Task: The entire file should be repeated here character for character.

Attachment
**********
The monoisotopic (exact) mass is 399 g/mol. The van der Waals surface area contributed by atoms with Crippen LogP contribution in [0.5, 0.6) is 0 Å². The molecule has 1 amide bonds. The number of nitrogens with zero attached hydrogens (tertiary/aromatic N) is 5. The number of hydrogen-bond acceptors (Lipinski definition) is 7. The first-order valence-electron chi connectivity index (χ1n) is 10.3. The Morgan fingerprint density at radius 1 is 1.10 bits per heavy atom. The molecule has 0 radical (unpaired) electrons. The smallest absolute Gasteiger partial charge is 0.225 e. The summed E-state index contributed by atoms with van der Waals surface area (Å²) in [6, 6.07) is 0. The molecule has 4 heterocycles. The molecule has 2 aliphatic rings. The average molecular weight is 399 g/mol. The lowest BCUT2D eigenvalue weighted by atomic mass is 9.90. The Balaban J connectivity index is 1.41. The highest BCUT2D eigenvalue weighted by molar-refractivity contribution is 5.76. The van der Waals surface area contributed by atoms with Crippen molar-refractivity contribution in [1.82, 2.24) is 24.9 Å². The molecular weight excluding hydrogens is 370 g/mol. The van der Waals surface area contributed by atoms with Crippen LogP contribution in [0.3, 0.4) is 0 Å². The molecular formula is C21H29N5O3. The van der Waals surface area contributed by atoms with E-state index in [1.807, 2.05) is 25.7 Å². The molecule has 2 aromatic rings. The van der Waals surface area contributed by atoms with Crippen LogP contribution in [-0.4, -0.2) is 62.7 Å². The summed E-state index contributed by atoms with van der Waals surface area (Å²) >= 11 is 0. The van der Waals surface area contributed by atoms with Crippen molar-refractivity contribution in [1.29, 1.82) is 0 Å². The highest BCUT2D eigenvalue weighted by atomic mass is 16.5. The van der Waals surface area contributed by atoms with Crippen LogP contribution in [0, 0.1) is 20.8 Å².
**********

The monoisotopic (exact) mass is 399 g/mol. The van der Waals surface area contributed by atoms with Crippen LogP contribution in [0.5, 0.6) is 0 Å². The molecule has 1 amide bonds. The number of nitrogens with zero attached hydrogens (tertiary/aromatic N) is 5. The number of hydrogen-bond acceptors (Lipinski definition) is 7. The first-order valence-electron chi connectivity index (χ1n) is 10.3. The Morgan fingerprint density at radius 1 is 1.10 bits per heavy atom. The molecule has 0 radical (unpaired) electrons. The smallest absolute Gasteiger partial charge is 0.225 e. The summed E-state index contributed by atoms with van der Waals surface area (Å²) in [6, 6.07) is 0. The molecule has 4 heterocycles. The molecule has 2 aliphatic rings. The average molecular weight is 399 g/mol. The lowest BCUT2D eigenvalue weighted by atomic mass is 9.90. The Balaban J connectivity index is 1.41. The highest BCUT2D eigenvalue weighted by molar-refractivity contribution is 5.76. The van der Waals surface area contributed by atoms with Crippen molar-refractivity contribution in [1.82, 2.24) is 24.9 Å². The molecular weight excluding hydrogens is 370 g/mol. The van der Waals surface area contributed by atoms with Crippen LogP contribution in [0.3, 0.4) is 0 Å². The molecular formula is C21H29N5O3. The van der Waals surface area contributed by atoms with E-state index in [1.807, 2.05) is 25.7 Å². The molecule has 2 aromatic rings. The van der Waals surface area contributed by atoms with Crippen LogP contribution in [-0.4, -0.2) is 62.7 Å². The summed E-state index contributed by atoms with van der Waals surface area (Å²) >= 11 is 0. The van der Waals surface area contributed by atoms with Crippen molar-refractivity contribution in [1.29, 1.82) is 0 Å². The highest BCUT2D eigenvalue weighted by atomic mass is 16.5. The van der Waals surface area contributed by atoms with Crippen LogP contribution in [0, 0.1) is 20.8 Å².